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sony trinitron 32"

Discussion in 'Electronic Repair' started by [email protected], Sep 16, 2006.

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  1. Guest

    i found an earlier question very similar to my own. I have a 32" sony
    trinitron TV and the picture cuts in and out. it started about 6 mons
    ago and at first it was just when the tv was warming up, the problem
    has gotten progressively worse. the screen stays black until the tv has
    "warmed" up for about 5 minutes. then the picture cuts on and off
    without ever losing sound. it does it a little less frequently as the
    tv is completely "warmed" up. The problem has gotten very bad now. it
    is not channel searching. it stays on the correct channel (channel i
    chose) there is never any change in the picture when it is showing (no
    color or clarity changes) it just cycles picture/no picture, no matter
    how long tv is on or how long its been left turned off. i am
    electronically illiterate so i cant "fix" the problem myself, i would
    just like to know what it may be, wether it's going to be mondo
    expensive to have repaired, or should i just chuck it and get a new
    one. all replies greatly appreciated.
  2. moonlite

    moonlite Guest

    If your tv was made in the 90's, then most likely your picture tube is
    gone. These Sony tubes have a special circuit which will cut off video
    just in the manner you're describing when the tube becomes weak. Of
    course, I can explain the technical side of it, but all you really have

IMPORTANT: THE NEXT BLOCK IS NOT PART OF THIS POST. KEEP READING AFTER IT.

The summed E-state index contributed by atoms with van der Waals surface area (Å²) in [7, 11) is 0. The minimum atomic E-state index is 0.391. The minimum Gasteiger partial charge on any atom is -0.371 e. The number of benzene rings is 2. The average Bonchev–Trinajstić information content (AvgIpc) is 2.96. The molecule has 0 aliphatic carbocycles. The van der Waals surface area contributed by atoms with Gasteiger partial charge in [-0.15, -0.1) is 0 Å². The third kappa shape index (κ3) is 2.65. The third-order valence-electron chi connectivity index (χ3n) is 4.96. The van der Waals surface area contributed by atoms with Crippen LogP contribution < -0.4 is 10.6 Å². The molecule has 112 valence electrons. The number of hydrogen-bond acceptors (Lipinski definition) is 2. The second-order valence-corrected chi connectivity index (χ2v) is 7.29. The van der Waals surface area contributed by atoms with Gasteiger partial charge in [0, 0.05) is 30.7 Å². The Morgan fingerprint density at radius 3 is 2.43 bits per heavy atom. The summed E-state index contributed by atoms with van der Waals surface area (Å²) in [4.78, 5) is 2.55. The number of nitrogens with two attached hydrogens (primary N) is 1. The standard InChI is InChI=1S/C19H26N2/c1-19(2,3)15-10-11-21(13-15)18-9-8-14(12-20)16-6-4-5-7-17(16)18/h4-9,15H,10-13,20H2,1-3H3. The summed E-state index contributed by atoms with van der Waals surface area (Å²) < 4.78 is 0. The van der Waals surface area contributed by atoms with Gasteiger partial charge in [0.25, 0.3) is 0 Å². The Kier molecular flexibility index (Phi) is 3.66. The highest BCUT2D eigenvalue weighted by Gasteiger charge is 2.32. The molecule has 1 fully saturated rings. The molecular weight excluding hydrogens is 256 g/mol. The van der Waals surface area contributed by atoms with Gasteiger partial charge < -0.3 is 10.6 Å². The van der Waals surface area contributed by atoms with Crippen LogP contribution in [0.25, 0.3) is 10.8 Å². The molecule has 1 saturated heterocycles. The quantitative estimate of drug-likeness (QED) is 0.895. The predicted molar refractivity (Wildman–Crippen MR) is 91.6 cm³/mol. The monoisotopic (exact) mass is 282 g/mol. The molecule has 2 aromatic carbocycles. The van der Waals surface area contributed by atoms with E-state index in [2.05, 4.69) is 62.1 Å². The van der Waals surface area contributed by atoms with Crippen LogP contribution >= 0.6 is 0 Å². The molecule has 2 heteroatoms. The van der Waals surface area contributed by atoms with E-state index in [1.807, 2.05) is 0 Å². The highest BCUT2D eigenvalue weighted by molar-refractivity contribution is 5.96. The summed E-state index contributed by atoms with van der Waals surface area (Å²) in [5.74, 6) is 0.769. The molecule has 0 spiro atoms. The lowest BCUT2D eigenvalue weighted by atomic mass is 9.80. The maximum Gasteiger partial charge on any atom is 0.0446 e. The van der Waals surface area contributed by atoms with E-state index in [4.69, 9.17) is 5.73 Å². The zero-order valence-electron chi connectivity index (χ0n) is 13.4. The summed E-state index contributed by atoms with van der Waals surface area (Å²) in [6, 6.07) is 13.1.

to know, if you're not electronically inclined, is that your TV has
    served its purpose on this earth. Start looking for another one. Sorry
    for the bad news.
  3. David Naylor

    David Naylor Guest

    This Tv has what is called and IK curcuit. what that does is wait till
    all 3 guns are warmed up equally, so you don't get bad color or grey
    scale when the unit is turned on. Sony and many others thought that was
    a good idea. NOT ! anyway , you might try to turn up the G2 adjustment
    on you flyback it is the bottom adjustment. DO NOT turn it up much just
    a little tit...up wait till the set comes on and crank it just a
    little.. it has worked in out shop. And as others have posted your tube
    it on its way out think about buying a new set
  4. Dani

    Dani Guest

    There is a fix for this! I have done about six of these units, & they
    have worked
    out quite good! You have a bad picture tube, but you need to rejuvinate
    it. If your'e
    technically inclined, or you have a buddy who is, I can E-Mail you how
    to do it
    if you don't have a picture tube rejuvinator. I have a sure fire way to
    clean it up.
    You'll be quite pleased, even if the tube is very bad. I'll look for my
    notes, E-Mail
    me. Dani.
  5. moonlite

    moonlite Guest

    Please listen to the experts here: whatever you do to your tube will
    save it only temporarily and the picture won't be as good. I have tried
    the rejuvenation method thousands of times only to have customers come
    back and complain about a bad picture. Solid advice: if you watch tv a
    lot and want to enjoy a nice picture, get a new set.
  6. I used to flash them with a piece of hook-up wire connected to the ultor and
    flicked across a grid. Wouldn't try it now.
  7. Jeff, WB8NHV

    Jeff, WB8NHV Guest

    TV sets are so inexpensive these days that it doesn't pay to do
    anything with or to the CRT when it gets weak or outright fails. I
    agree with every poster here. Don't bother with CRT rejuvenation--it is
    a temporary fix at best, as others have said. Get rid of your old set
    and get a new one. If you're thinking of upgrading to LCD or plasma,
    this is the time to do it. Flat panel sets are coming down in price all
    the time, so you are bound to find one within your budget. If you still
    want a CRT set, those are almost dirt-cheap these days. RCA's line of
    SDTVs (standard definition TVs) is also dropping in price every time
    one turns around, or so it seems, so if you don't feel you are ready
    for or don't have the room for a large flat-panel TV, an SDTV could be
    a workable solution as well.

    Jeff Strieble, WB8NHV (email address not shown to deter spammers)
    Fairport Harbor, Ohio USA
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